On Demand Warehousing: Right for You?

Warehouses are often under-utilized, so many list their extra space with on demand warehousing platforms

Trying to find extra warehouse space as a merchant is daunting. According to JLL’s recent Industrial Outlook, the market for industrial rent has never been worse. Vacancies are at a miniscule 4.3%, an all time low, and rents rose a whopping 7.1% in 2021, reaching an all-time high.

Industrial rents are higher than ever, and vacancy rates are lower than ever.

And yet, you need room to grow. Higher sales and more products demand bigger inventories, and that’s without mentioning the supply chain crisis that’s forcing merchants to load up on more inventory than usual.

At the same time, many merchants aren’t using all of their own warehouse space. It’s tough to get the perfect size warehouse, so many err on the side of caution and start with more room than they need.

That’s where on demand warehousing comes in – merchants who need space can get the warehouse capacity they need from those who have more than they need.

What is On Demand Warehousing?

On-demand warehousing is the idea that merchants can rent out space in other merchants’ warehouses to help with their storage and fulfillment needs. 

The Wall Street Journal describes it well:

“The idea is to tap into unused space in a crowded U.S. industrial real-estate market where distribution centers near population centers are fetching a growing price premium. Retailers and manufacturers are trying to position goods closer to customers without getting locked into long-term contracts or multiyear leases when rapid changes in buying patterns and trade conditions have made forecasting demand more difficult.”

On-demand warehousing platforms connect merchants to others that can provide warehousing services. A user on one of their platforms will be able to see a variety of warehouse owners that may be able to suit their needs with temporary space. They can then negotiate for warehouse space and services directly from those owners, securing the extra footprint they need.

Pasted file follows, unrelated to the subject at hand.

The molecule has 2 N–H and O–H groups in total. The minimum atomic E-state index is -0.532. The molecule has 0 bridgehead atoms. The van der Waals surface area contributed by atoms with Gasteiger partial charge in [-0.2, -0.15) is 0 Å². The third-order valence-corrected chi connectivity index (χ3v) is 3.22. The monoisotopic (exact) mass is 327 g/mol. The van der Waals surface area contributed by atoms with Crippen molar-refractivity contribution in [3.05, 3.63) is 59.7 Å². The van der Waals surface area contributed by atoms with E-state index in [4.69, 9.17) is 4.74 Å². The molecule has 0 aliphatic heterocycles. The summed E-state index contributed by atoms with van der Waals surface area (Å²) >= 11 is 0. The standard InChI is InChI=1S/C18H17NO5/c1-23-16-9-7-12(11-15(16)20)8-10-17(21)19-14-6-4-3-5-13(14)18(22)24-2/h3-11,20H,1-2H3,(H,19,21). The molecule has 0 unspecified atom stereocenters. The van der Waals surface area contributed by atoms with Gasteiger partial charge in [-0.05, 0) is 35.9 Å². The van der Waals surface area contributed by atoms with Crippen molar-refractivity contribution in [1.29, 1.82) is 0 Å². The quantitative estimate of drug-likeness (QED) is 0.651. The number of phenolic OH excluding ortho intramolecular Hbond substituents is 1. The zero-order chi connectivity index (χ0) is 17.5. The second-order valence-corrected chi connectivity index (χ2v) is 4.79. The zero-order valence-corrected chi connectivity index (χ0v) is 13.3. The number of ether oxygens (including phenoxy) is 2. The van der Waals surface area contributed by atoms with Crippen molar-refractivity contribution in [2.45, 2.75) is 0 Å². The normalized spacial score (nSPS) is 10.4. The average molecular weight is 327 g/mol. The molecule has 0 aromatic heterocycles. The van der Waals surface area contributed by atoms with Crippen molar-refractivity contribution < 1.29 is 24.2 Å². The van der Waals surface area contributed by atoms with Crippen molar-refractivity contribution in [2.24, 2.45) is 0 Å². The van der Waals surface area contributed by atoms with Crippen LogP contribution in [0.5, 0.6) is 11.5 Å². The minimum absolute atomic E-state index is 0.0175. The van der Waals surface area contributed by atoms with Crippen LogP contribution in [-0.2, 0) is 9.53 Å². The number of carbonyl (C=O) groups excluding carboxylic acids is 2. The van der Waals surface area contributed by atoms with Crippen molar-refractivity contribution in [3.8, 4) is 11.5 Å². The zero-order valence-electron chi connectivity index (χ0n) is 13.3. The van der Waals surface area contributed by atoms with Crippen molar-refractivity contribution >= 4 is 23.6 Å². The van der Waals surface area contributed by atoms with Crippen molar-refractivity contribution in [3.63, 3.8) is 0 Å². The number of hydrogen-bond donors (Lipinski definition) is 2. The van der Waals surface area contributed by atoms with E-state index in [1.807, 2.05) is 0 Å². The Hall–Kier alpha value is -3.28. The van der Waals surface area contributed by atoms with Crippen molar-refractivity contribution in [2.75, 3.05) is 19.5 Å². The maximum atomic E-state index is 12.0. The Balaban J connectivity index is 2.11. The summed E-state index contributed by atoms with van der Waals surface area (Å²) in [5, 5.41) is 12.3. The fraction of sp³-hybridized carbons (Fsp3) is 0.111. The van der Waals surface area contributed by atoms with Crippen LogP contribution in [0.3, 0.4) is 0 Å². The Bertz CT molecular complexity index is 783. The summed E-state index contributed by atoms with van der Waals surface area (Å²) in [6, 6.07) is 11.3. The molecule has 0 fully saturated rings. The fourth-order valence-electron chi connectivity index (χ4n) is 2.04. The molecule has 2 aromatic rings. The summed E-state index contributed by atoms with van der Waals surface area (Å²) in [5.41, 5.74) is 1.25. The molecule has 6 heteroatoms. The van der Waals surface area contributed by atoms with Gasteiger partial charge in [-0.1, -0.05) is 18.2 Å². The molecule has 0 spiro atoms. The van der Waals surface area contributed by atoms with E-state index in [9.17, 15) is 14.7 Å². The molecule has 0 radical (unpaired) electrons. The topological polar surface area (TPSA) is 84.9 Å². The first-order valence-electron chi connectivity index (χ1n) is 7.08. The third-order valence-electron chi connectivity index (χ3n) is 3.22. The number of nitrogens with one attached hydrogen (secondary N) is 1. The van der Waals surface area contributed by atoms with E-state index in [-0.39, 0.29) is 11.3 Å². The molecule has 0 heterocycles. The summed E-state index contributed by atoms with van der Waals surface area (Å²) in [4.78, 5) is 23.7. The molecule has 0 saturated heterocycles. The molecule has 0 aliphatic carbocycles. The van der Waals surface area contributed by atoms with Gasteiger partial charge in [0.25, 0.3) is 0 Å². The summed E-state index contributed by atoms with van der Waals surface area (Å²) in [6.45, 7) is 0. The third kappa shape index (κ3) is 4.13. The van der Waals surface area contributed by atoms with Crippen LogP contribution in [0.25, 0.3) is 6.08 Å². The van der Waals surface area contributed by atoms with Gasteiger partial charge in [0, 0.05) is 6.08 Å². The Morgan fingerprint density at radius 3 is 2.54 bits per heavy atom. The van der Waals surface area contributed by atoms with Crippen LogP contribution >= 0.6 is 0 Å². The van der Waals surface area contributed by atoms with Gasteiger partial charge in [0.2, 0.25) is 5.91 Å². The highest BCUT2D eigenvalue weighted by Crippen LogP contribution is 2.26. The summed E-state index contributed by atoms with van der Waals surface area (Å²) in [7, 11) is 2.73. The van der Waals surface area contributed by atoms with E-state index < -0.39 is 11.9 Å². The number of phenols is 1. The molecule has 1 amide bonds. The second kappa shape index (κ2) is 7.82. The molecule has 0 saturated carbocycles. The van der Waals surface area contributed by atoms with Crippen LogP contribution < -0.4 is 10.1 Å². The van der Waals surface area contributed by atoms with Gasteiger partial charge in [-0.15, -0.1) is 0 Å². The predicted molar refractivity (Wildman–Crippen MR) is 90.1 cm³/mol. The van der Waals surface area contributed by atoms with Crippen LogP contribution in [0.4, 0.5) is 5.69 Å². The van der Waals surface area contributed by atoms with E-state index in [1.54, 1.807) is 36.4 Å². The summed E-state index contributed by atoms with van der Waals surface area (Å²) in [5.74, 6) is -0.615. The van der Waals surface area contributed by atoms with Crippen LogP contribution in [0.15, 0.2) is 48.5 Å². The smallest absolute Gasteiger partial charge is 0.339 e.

On-demand warehousing is rising in prominence because it’s becoming more difficult to “go it alone” in the eCommerce era. Before the rise of Amazon Prime, merchants could easily lease space solely around their home base, keeping inventory centralized and easy to manage. Prime, though, has pushed customer expectations for fast delivery ever higher – and those customer expectations extend past Amazon’s marketplace to DTC stores and brick & mortar retailers alike.

Customer expectations for receiving products quickly are escalating higher, demanding more expensive fulfillment solutions from retailers.

To provide fast shipping at an affordable cost, merchants need to strategically deploy inventory in four or more locations across the country. Put it all together, and you see why merchants are looking to expand their footprint across the United States. On demand warehousing offers one way to build a nationwide ecommerce order fulfillment strategy.

Pros and Cons of On Demand Warehousing

On demand warehousing can solve many challenges for merchants, but it comes with its own issues. In this section, we’ll cover what it does well and what it doesn’t address.

Pros of On Demand Warehousing

1. Flexible growth

The retail landscape seems to shift at warp speed – we went from talking about 2-day delivery to same-day delivery in the blink of an eye. The pandemic has only accelerated the pace of change, and while the total retail and eCommerce markets grow rapidly, it’s more difficult than ever to predict their futures. 

Will curbside pickup from big box retailers disrupt Amazon? Will dark stores powering same-day shipping leap over customer demand for 1- and 2-day shipping? What’s just over the horizon?

If you’re buying or leasing your own space and investing heavily into operations, you’re locking yourself into one particular mode of fulfillment for years to come. On demand warehousing’s short contracts and endless options, on the other hand, present an opportunity to shift your approach at the drop of a hat and satisfy the newest customer demands.